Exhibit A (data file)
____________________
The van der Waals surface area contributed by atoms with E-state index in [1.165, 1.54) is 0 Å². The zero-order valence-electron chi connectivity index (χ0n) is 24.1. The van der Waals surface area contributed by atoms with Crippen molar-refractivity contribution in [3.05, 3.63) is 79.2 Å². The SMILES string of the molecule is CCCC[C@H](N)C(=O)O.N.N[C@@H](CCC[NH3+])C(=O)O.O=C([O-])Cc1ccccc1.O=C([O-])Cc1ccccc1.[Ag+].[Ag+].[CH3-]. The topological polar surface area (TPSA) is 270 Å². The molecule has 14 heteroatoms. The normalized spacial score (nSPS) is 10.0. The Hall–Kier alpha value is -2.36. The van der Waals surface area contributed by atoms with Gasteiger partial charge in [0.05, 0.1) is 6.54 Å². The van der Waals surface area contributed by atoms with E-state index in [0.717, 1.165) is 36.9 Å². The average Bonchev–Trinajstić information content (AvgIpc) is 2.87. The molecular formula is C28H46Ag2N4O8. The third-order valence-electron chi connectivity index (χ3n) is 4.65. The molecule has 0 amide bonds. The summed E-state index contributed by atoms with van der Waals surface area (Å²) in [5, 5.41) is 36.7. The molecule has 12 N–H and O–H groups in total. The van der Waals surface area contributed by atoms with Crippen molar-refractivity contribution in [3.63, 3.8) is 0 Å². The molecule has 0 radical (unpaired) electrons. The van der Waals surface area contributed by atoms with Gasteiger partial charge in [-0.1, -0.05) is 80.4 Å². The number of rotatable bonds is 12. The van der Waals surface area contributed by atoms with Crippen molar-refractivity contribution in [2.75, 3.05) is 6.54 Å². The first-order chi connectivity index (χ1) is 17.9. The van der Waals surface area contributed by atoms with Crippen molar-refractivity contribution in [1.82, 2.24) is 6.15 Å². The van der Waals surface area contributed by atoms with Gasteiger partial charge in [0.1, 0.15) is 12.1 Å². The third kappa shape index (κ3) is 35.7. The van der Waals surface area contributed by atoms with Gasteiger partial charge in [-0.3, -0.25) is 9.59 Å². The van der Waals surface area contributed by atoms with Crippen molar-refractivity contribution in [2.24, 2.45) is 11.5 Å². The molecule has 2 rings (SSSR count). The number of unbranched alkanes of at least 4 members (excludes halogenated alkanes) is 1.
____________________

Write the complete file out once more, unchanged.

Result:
The van der Waals surface area contributed by atoms with E-state index in [1.165, 1.54) is 0 Å². The zero-order valence-electron chi connectivity index (χ0n) is 24.1. The van der Waals surface area contributed by atoms with Crippen molar-refractivity contribution in [3.05, 3.63) is 79.2 Å². The SMILES string of the molecule is CCCC[C@H](N)C(=O)O.N.N[C@@H](CCC[NH3+])C(=O)O.O=C([O-])Cc1ccccc1.O=C([O-])Cc1ccccc1.[Ag+].[Ag+].[CH3-]. The topological polar surface area (TPSA) is 270 Å². The molecule has 14 heteroatoms. The normalized spacial score (nSPS) is 10.0. The Hall–Kier alpha value is -2.36. The van der Waals surface area contributed by atoms with Gasteiger partial charge in [0.05, 0.1) is 6.54 Å². The van der Waals surface area contributed by atoms with E-state index in [0.717, 1.165) is 36.9 Å². The average Bonchev–Trinajstić information content (AvgIpc) is 2.87. The molecular formula is C28H46Ag2N4O8. The third-order valence-electron chi connectivity index (χ3n) is 4.65. The molecule has 0 amide bonds. The summed E-state index contributed by atoms with van der Waals surface area (Å²) in [5, 5.41) is 36.7. The molecule has 12 N–H and O–H groups in total. The van der Waals surface area contributed by atoms with Crippen molar-refractivity contribution in [3.63, 3.8) is 0 Å². The molecule has 0 radical (unpaired) electrons. The van der Waals surface area contributed by atoms with Gasteiger partial charge in [-0.1, -0.05) is 80.4 Å². The number of rotatable bonds is 12. The van der Waals surface area contributed by atoms with Crippen molar-refractivity contribution in [2.75, 3.05) is 6.54 Å². The first-order chi connectivity index (χ1) is 17.9. The van der Waals surface area contributed by atoms with Crippen molar-refractivity contribution in [1.82, 2.24) is 6.15 Å². The van der Waals surface area contributed by atoms with Gasteiger partial charge in [0.1, 0.15) is 12.1 Å². The third kappa shape index (κ3) is 35.7. The van der Waals surface area contributed by atoms with Gasteiger partial charge in [-0.3, -0.25) is 9.59 Å². The van der Waals surface area contributed by atoms with Crippen molar-refractivity contribution in [2.24, 2.45) is 11.5 Å². The molecule has 2 rings (SSSR count). The number of unbranched alkanes of at least 4 members (excludes halogenated alkanes) is 1.